Energy Department: Email consolidation

The Energy Department is using the loan to migrate 18,560 mailboxes to the cloud.

This story is part of an exclusive look inside the projects funded by the Technology Modernization Fund. To see the other stories in this series, use the main navigation page.

Editor’s note: The Energy Department declined to answer questions for this report. This information is pulled from the Technology Modernization Fund website.

An update on the project:

The department originally requested and was allocated $15,217,096 to secure large-scale operational benefits and costs savings by completing the consolidation, upgrade, and migration effort for the 26 remaining on-premises systems. Due to the strong support for this project at all levels of the organization, several DOE components moved forward with migration efforts using internal funding identified following the TMF award, while DOE worked through a bid protest of the IT support services contract to be used for the larger migration effort, which was successfully adjudicated in favor of the department. DOE has also identified 2,201 mailboxes that are able to be decommissioned, rather than migrated, due to the elimination of secondary email systems and other efficiencies. In addition, two sites decided to self-fund their migrations in Spring 2020, allowing DOE to further reduce the funding needed from the TMF to complete the project. The revised project scope is to migrate 18,560 mailboxes to the cloud at a cost of $3,743,702.

What has Energy used the money from the TMF Board for?

Its total TMF award was for $3,743,702 and to date, $2,902,121.05 is spent. The first incremental transfer of $2,226,965 and second incremental transfer of $1,079,626 are complete, for a total of $3,306,591 transferred to the agency. Third transfer of $437,111 is in process. The agency has awarded initial contract actions.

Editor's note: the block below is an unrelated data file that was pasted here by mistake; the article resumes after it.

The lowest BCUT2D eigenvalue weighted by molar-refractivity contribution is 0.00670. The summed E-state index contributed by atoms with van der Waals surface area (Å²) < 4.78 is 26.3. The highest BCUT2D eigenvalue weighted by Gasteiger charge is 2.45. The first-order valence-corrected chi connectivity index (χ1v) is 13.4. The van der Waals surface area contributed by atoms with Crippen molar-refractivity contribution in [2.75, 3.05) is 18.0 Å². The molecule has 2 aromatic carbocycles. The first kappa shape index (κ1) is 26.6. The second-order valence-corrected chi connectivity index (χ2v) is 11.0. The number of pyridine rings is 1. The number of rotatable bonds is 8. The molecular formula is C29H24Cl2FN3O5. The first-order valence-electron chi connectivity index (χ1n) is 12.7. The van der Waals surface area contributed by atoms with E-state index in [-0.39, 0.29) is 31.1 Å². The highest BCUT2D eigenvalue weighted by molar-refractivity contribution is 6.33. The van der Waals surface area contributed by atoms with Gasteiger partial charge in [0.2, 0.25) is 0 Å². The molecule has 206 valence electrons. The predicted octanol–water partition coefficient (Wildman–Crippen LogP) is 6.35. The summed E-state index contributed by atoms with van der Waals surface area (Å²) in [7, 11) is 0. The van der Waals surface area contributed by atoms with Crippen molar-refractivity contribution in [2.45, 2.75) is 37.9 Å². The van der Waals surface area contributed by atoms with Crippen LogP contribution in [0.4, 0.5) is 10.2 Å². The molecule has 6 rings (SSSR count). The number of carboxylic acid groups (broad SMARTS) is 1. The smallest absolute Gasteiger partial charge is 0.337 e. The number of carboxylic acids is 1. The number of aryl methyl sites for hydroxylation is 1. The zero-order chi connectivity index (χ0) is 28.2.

Has Energy paid back any portion of the loans?

No data available

How much faster has the TMF loan enabled Energy to move with modernizing this project?

Without this funding, Energy would need to conduct the migration of the remaining systems using a piecemeal approach subject to fund availability. However, with support from the TMF the project can be conducted as a single effort and can be completed in three years. By the end of this project the department will have migrated all on-premises email systems to a cloud email software-as-a-service solution. Energy anticipates it will have a greater ability to serve its mission more quickly across sites and capabilities, which will positively impact the American people. The operational benefits of this project include cost savings, increased efficiency, improved cyber posture, and decreased operational risk.

The identification of additional internal funds allowed Energy to continue making progress on the goals of the original project scope during the adjudication of the bid protest. The department will still achieve the full benefits of the original TMF proposal through the use of internal funds and the reduced TMF allocation, and the scope change makes available TMF resources that can be reallocated to additional project proposals.

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